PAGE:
Members of the Epping Forest Youth Council attended the Full Council meeting on 27 September 2012. On the agenda to be discussed were Council Tax, the Local Plan consultation, annual accounts, the St Johns Road development and North Weald Airfield.
Watch the webcast in full
Councillor Brian Rolfe, Chairman of Epping Forest District Council began his announcements with a special welcome to Glen Chipp. Mr Chipp is due to take up his new duties as Chief Executive of Epping Forest District Council on 1 October 2012. North Weald Airfield featured prominently in the Chairman’s report of his activities during September.
The close ties of friendship between the district and the people of Norway was reinforced by a recent visit of Norwegian RAF veterans and serving members of the Royal Norwegian Air Force. The Chairman also formed part of the welcome to serving and veteran members of No 56 Squadron RAF on Battle of Britain Sunday. 56 Squadron served with distinction, flying from North Weald during the Battle of Britain. Battle honours of 56 Squadron are displayed on its old Standard which was dedicated to St Andrew’s Church in North Weald.
Epping Forest District Council lost the Annual Petanque match with Epping Town Council. Councillor Rolfe and Councillor David Stallan represented the District Council. ‘Dubious tactics’ were alleged before congratulations were offered to the Town Council represented by dual-hatted councillors Jon Whitehouse and Will Breare-Hall.
No increase for Council Tax
Councillor Syd Stavrou, Finance Portfolio Holder, briefed councillors on future financial settlements. She left councillors in no doubt of her belief in the desirability of a zero per cent council tax increase next year.
Local Plan consultation
Councillor Richard Bassett, Planning Portfolio Holder updated councillors on Community Choices. 224 formal responses have been received in response to the Local Plan consultation so far. Council staff have been meeting residents. Almost 1,000 people have attended the Community Choices meetings held across the district over the last six weeks or so.
Annual statement of accounts
The annual statement of accounts for 2011/12 was presented by the Chairman of the Audit and Governance Committee, Councillor Antony Watts. Councillor Watts recommended interested councillors watch the webcast of Audit and Governance committee on 24 September where Finance Director Bob Palmer gave a comprehensive presentation.
Councillor Watts drew attention to a number of changes in production of the latest statement including assessments of depreciation on council assets and the pension fund. He also highlighted the major financial commitment of £185 million stemming from changes to the Housing Subsidy system. He concluded by thanking the Auditors and the Council’s own finance officers before recommending the report. Councillor Syd Stavrou responded to Councillor Watts. She assured councillors of the long term benefits to the Council by making a single one-off payment of £185 million instead of on-going annual payments to central government of £11 million.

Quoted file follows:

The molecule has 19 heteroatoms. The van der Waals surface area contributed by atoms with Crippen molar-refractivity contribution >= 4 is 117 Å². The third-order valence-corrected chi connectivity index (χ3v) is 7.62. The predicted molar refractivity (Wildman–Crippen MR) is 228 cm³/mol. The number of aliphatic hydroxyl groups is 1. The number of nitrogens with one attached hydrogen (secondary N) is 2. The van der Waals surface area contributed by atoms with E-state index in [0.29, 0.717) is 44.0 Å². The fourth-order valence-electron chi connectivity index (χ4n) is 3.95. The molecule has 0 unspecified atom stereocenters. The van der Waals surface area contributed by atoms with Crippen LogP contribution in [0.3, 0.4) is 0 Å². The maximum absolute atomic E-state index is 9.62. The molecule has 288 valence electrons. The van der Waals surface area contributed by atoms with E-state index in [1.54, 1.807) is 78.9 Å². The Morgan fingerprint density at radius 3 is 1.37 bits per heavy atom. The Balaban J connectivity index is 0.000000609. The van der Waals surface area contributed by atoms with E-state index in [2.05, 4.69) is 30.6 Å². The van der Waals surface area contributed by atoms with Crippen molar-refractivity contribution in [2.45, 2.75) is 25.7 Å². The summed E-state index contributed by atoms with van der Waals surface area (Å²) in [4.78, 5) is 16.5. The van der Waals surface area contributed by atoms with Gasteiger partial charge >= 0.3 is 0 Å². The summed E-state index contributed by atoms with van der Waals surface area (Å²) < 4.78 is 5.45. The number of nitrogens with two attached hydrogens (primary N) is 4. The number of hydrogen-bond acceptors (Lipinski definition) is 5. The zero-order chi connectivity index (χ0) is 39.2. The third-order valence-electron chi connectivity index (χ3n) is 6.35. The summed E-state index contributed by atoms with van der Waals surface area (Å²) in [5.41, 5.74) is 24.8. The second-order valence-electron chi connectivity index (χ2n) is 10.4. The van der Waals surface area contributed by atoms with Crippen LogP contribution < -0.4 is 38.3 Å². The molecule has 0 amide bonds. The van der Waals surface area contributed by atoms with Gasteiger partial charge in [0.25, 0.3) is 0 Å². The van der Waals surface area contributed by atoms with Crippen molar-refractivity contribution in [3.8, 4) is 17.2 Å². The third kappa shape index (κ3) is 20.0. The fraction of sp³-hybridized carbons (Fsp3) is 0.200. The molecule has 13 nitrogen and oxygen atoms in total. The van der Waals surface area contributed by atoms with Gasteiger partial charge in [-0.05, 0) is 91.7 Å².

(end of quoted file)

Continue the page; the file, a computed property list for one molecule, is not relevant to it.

The Council’s financial position is better than anticipated despite cuts in central government funding. Councillor Stavrou also recommended acceptance of the annual statement of accounts which met with the approval of the Council.
St John’s Road design and development brief
Asset Management Portfolio Holder Anne Grigg recommended approval of the St John’s Road Design and Development brief to Full Council. Fellow cabinet member and Epping Councillor, Will Breare-Hall welcomed the brief as amended following consultation earlier in the summer. In particular he drew attention to the shift in emphasis from retail to leisure provision in line with the views expressed by local residents.
Councillor Chris Whitbread, Leader of Council looked forward to discussion based on the brief with other landowners. Ward Councillor Tony Church sought reassurance on the issue of a supermarket. Councillor Grigg responded by drawing a distinction between a supermarket which drew wide-spread public opposition and other forms of retail such as a department store which found favour with some local residents. Councillor Janet Whitehouse asserted that she would have preferred a stronger plan and abstained when councillors voted in favour of the adoption of the Brief.
North Weald Airfield
A budget of £150,000 was agreed to enable Epping Forest District Council to commission further work on the future of North Weald Airfield. Referring to recommendations by Ernst and Young, Asset Management Portfolio Holder Anne Grigg encouraged councillors to approve the two-stage process looking at aviation and non-aviation options.
Epping Forest District and its Parliamentary constituencies are under review, with the final consultation period between Tuesday 16 October and Monday 10 December 2012.
The final stage involves increasing the number of eligible voters in the Epping Forest constituency, to equalise it with the surrounding constituencies. The review has resulted in the Lambourne Ward within Epping Forest District Council being moved from the Brentwood and Ongar constituency and re-drawn into the Epping Forest constituency, in order to increase the electorate.